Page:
“We are thrilled that David is joining our staff at Maryland,” said Willard. “He grew up right near our campus and has tons of connections to the DMV. He brings a wealth of experience as a head coach and more than 20 years on the sidelines in the Northeast. He has developed some of the best players in the Big East and Atlantic 10 and we are excited for him to make a major impact with the Terrapin basketball program. It's great that we get to welcome him and his family home to Maryland.”

“I am humbled and honored to be able to come home to Maryland and be a part of the Terp family,” said Cox. “I grew up in Landover, Len Bias’ hometown. I went to games at Cole and Comcast Center and coached many future Terps over the years. I couldn’t be more excited to be a part of the staff with Kevin. This is a great fit and we can’t wait to get to work recruiting and developing the future stars of Maryland basketball.”

Cox won 64 games as head coach of the Rams from 2018-22 and was one of 20 coaches included on’s list of candidates for National Coach of the Year in 2020. With a record of 13-5 in league play in the 2019-20 season, Cox tied for the third-most conference wins in a season in Rhode Island history. Future Terp, then-Ram Fatts Russell earned Atlantic 10 First Team All-Conference and All-Defensive Team honors, while senior Jeff Dowtin was a third-team selection. Dowtin also earned Academic All-Conference honors for the third straight season.

Russell, who transferred to and played for the Terps in 2021-22, was a two-time All-Atlantic 10 selection under Cox and established himself as one of the best players in Rhode Island history. Russell is 13th in scoring all-time with 1,594 points and holds the Rams program steals record with 213.

Despite inheriting a team that had lost six seniors who went on to play professional basketball. Cox led Rhode Island to an 18-15 record, including a 9-9 mark in Atlantic 10 action in 2018-19. He was named as one of 12 national finalists for the 2019 Joe B. Hall Award, which is presented annually to the top first-year coach in Division I. The Rams advanced to the A-10 semifinals, upsetting top-seeded VCU in the quarterfinals. Junior forward Cyril Langevine earned Second Team All-Conference honors and a spot on the league’s All-Defensive Team. Junior Jeff Dowtin was named to the Academic All-Conference Team.

Cox was named as head coach in 2018 after four seasons as an assistant coach on Dan Hurley’s staff with URI. The final two of those seasons were spent as the team’s associate head coach. Cox joined the Rhode Island staff in May, 2014 after spending the previous four seasons as an associate head coach at Rutgers.

The Rams made two NCAA Championship appearances and one NIT appearance with Cox as an assistant coach, advancing to the second round all three times. Rhode Island also claimed the program’s first Atlantic 10 regular-season title in 2018 and its second conference tournament title in 2017.

In November of 2017, Cox was ranked as the No. 23 assistant coach in the country by Over his first three seasons with the Rams, the team had gone 65-35 with a pair of postseason appearances. In 2016-17, Rhode Island made its first NCAA Championship appearance since 1999, upsetting Creighton in the opening round before falling just short against eventual Final Four participant Oregon in the second round. In Cox’ first season in Rhode Island, the Rams went to the 2015 NIT and made it to the second round.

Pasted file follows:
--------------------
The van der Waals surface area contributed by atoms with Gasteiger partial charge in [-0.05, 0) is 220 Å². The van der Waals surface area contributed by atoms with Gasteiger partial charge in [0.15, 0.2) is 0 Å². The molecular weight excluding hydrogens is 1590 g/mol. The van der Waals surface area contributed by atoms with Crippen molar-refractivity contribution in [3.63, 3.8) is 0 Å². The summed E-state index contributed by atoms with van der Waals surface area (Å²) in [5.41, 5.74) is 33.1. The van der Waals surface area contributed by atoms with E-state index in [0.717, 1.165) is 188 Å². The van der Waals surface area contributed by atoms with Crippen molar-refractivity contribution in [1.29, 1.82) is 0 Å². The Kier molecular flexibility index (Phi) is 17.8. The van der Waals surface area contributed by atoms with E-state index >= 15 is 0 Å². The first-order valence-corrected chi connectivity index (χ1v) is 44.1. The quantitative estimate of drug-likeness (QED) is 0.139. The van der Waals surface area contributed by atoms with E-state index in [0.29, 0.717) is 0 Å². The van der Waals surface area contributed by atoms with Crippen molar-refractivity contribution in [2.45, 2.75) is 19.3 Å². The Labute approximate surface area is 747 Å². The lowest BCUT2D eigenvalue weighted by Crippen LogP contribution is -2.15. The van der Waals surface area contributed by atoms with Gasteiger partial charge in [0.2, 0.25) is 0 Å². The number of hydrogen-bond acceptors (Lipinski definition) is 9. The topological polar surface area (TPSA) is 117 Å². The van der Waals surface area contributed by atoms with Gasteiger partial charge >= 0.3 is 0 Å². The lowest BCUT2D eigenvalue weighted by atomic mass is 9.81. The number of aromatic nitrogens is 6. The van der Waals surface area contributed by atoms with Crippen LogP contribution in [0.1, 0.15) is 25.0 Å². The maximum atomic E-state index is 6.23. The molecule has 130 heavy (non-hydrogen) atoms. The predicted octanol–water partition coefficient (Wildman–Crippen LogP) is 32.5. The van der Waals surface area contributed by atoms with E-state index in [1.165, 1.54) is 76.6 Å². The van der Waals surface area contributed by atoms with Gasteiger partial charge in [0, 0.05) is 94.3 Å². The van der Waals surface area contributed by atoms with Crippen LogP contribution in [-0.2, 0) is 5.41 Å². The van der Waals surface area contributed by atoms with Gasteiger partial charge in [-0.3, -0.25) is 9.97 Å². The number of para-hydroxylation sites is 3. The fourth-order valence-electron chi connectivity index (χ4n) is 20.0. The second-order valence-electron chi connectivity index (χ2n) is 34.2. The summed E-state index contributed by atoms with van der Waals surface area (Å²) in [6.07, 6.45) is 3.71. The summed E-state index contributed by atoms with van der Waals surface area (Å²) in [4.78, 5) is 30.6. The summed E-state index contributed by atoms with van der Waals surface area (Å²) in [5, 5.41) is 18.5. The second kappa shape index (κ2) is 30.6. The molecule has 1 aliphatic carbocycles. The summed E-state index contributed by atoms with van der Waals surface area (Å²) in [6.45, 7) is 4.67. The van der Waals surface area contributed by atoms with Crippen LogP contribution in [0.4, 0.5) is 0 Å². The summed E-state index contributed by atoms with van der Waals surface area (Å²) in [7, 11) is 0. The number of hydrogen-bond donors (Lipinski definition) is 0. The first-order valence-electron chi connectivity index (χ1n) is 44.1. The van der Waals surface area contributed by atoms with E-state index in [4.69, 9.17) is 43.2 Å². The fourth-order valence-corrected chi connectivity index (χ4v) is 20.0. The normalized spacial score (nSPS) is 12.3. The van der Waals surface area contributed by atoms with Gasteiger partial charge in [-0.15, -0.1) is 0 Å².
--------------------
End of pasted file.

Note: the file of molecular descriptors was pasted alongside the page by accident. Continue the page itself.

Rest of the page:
During his time at URI, Cox was instrumental in the recruitment of Indiana transfer Stanford Robinson, Jeff Dowtin, Michael Tertsea and Russell. He was the primary recruiter for the 2018 class, which was ranked as a Top-25 class nationally.

While at Rutgers from 2010-14, Cox was the Scarlet Knights’ associate head coach, helping the program recruit the 15th-best class in 2011. He served as the interim head coach for a three-game stint in December 2012, leading Rutgers to a 3-0 record.

From 2007-10, Cox served as an assistant at Georgetown, helping to guide the Hoyas to a trio of post-season appearances. In 2007-08, Georgetown compiled a 28-6 overall record en route to winning the Big East Championship and earning a No. 1 seed in the NCAA Tournament. The 2009-10 Hoya squad also won 28 games and en route to an NCAA Tournament appearance. Cox entered the college ranks as the director of basketball operations at Pittsburgh for the 2006-07 season and was part of the Panthers’ staff that went 29-8 and advanced to the Sweet 16 of the NCAA Tournament.

Cox first coached at the high school level at Archbishop Carroll in Washington, D.C. from 1996-99. He spent the next seven years as an assistant principal at his alma mater, St. John’s Prep in Washington, D.C. from 1999-2006, where he oversaw the school’s athletic department, supervised all extra-curricular activities and served as the school’s head of discipline.

Cox began his coaching career as an assistant coach with the Washington D.C. Assault AAU program. He helped guide the team to the under-16 national championship in 2004. Several of his players earned college scholarships, including Tre Kelley (South Carolina), Chris McCray (Maryland), Michael Beasley (Kansas State/Miami Heat), Nolan Smith (Duke), Dante Cunningham (Villanova/Portland Trail Blazers), Arinze Onuaku (Syracuse) and Adrian Bowie (Maryland).

A 1995 graduate of William & Mary with a degree in sociology, Cox was a four-year letterwinner and three-year starter at point guard for the Tribe for head coaches Chuck Swenson and Charlie Woollum. He finished his collegiate career with 670 points, 216 rebounds, 336 assists and a .352 3-point field goal percentage and his name is located throughout the Tribe’s record book. Cox still ranks among school leaders in several statistical categories, including 3-point field goals made (sixth, 137), total assists (eighth, 336); and 3-point field goal percentage (ninth, .352). His career-high 12 assists against George Mason in 1995 still ranks third among all-time single-game performances in W&M basketball history.

In 1996, Cox earned his master’s degree in education from William & Mary. He and his wife Tasha have two children, Leila and Jacob.